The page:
1.5 Other Data Transmission Systems
Data transmissions systems are not restricted to physical cables. Other types of data transmission systems are:
- Wi-Fi: This is becoming the standard for creating wireless network at work and at home and makes the use of radio frequency. Wi-Fi allows computers and other wireless and wired devices to communicate. Wi-Fi can also be used to facilitate public Internet access, e.g. in libraries and in airports.
- Bluetooth: This technology allows individual devices to communicate with each other and transmit data over short distances, e.g. a mobile phone could be used to transfer a telephone number to another mobile phone. Although, it is possible, Bluetooth is not generally used to create network computers.
- Infrared: This technology is similar to that found in remote controls for televisions. Infrared data transmission takes place by maintaining a constant line of site between the communicating devices. This type of transmission is more reliable over short distances. The most common usage of this technology is by handheld devices, e.g. Personal Data Assistants (PDAs), to exchange data with a laptop or desktop computer.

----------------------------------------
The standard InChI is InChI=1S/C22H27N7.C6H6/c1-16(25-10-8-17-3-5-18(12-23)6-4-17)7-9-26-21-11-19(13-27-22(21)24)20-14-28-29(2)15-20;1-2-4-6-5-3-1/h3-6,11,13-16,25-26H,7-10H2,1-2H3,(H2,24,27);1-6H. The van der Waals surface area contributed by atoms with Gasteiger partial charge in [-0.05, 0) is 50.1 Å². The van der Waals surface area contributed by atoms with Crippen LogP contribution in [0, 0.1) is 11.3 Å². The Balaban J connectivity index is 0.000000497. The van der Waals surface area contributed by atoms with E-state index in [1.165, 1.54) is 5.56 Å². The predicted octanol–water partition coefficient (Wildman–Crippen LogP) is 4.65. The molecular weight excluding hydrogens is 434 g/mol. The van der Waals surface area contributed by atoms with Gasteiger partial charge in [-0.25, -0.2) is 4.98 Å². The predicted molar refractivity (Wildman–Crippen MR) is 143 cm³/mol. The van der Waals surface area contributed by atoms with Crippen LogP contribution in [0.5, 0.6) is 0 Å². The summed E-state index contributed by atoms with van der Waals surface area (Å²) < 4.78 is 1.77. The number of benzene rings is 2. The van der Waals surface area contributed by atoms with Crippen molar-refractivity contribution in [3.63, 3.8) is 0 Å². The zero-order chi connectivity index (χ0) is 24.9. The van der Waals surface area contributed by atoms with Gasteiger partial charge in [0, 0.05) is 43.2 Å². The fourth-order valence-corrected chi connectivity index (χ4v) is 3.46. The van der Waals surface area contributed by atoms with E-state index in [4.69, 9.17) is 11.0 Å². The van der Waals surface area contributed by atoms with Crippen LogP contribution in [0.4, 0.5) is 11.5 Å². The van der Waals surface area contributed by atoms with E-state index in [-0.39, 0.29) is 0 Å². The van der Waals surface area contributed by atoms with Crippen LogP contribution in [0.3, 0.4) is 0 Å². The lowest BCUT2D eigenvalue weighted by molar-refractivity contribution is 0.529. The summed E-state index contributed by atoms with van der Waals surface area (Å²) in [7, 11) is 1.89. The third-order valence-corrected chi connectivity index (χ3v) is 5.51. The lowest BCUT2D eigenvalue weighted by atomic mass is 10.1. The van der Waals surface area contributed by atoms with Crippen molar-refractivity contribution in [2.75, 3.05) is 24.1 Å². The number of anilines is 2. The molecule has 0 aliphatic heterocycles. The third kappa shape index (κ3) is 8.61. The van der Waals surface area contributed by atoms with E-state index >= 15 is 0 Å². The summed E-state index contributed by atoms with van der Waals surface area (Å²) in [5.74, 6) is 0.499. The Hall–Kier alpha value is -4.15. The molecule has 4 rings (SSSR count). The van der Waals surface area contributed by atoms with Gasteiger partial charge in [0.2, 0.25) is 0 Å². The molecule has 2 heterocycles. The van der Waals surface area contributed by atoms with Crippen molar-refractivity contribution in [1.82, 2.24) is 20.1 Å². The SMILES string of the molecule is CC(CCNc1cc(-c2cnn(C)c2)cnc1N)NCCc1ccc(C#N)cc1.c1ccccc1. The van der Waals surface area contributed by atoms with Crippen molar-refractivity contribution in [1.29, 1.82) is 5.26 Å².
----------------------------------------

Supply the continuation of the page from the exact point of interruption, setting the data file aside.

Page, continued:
- Cellular: This type of technology is most commonly associated with mobile phones. Each mobile phone communicates with a nearby transmitter which changes as the phone moves around. Laptop computers can be set up to use cell phones as modems in order to provide dial-up access in remote locations.
- Microwave Systems: Microwave systems send very high frequency signals through the air to communicate. Microwave dishes must be aligned to each other to do this. Microwave systems are expensive but can support thousands of telephone channels and several television channels on the one circuit.
- Satellites: This is the most expensive means of data transmission with satellites orbiting Earth and communicating with ground stations using specialised dishes, however, they can support tens of thousands of speech channels and many television channels.
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